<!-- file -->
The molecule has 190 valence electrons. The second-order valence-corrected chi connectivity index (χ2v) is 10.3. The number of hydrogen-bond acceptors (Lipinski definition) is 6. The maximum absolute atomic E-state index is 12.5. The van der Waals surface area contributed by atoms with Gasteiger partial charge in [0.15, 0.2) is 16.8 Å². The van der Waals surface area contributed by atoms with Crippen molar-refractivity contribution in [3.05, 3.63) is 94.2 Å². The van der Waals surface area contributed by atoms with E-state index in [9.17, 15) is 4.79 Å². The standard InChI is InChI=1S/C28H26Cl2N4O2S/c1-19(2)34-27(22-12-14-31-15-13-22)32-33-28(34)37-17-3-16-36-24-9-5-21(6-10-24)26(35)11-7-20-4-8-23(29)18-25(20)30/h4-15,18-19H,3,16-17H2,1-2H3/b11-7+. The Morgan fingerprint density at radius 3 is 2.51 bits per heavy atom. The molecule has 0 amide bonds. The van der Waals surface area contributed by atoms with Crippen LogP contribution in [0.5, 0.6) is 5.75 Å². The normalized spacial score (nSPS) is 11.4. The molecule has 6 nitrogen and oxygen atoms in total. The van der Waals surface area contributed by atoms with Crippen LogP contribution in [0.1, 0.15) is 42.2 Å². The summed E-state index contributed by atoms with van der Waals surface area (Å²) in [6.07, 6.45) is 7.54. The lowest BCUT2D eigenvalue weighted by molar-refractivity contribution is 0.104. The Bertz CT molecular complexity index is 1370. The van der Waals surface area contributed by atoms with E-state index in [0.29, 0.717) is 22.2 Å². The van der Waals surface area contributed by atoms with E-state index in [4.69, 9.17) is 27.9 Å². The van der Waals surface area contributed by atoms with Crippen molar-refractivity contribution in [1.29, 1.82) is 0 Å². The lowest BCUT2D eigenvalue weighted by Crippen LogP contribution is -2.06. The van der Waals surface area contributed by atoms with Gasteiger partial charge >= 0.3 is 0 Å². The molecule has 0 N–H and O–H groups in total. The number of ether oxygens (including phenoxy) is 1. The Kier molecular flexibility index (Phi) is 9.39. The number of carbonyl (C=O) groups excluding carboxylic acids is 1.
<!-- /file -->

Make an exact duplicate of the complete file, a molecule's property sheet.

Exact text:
The molecule has 190 valence electrons. The second-order valence-corrected chi connectivity index (χ2v) is 10.3. The number of hydrogen-bond acceptors (Lipinski definition) is 6. The maximum absolute atomic E-state index is 12.5. The van der Waals surface area contributed by atoms with Gasteiger partial charge in [0.15, 0.2) is 16.8 Å². The van der Waals surface area contributed by atoms with Crippen molar-refractivity contribution in [3.05, 3.63) is 94.2 Å². The van der Waals surface area contributed by atoms with E-state index in [9.17, 15) is 4.79 Å². The standard InChI is InChI=1S/C28H26Cl2N4O2S/c1-19(2)34-27(22-12-14-31-15-13-22)32-33-28(34)37-17-3-16-36-24-9-5-21(6-10-24)26(35)11-7-20-4-8-23(29)18-25(20)30/h4-15,18-19H,3,16-17H2,1-2H3/b11-7+. The Morgan fingerprint density at radius 3 is 2.51 bits per heavy atom. The molecule has 0 amide bonds. The van der Waals surface area contributed by atoms with Crippen LogP contribution in [0.5, 0.6) is 5.75 Å². The normalized spacial score (nSPS) is 11.4. The molecule has 6 nitrogen and oxygen atoms in total. The van der Waals surface area contributed by atoms with Crippen LogP contribution in [0.1, 0.15) is 42.2 Å². The summed E-state index contributed by atoms with van der Waals surface area (Å²) in [6.07, 6.45) is 7.54. The lowest BCUT2D eigenvalue weighted by molar-refractivity contribution is 0.104. The Bertz CT molecular complexity index is 1370. The van der Waals surface area contributed by atoms with E-state index in [0.29, 0.717) is 22.2 Å². The van der Waals surface area contributed by atoms with E-state index in [4.69, 9.17) is 27.9 Å². The van der Waals surface area contributed by atoms with Crippen molar-refractivity contribution in [1.29, 1.82) is 0 Å². The lowest BCUT2D eigenvalue weighted by Crippen LogP contribution is -2.06. The van der Waals surface area contributed by atoms with Gasteiger partial charge >= 0.3 is 0 Å². The molecule has 0 N–H and O–H groups in total. The number of ether oxygens (including phenoxy) is 1. The Kier molecular flexibility index (Phi) is 9.39. The number of carbonyl (C=O) groups excluding carboxylic acids is 1.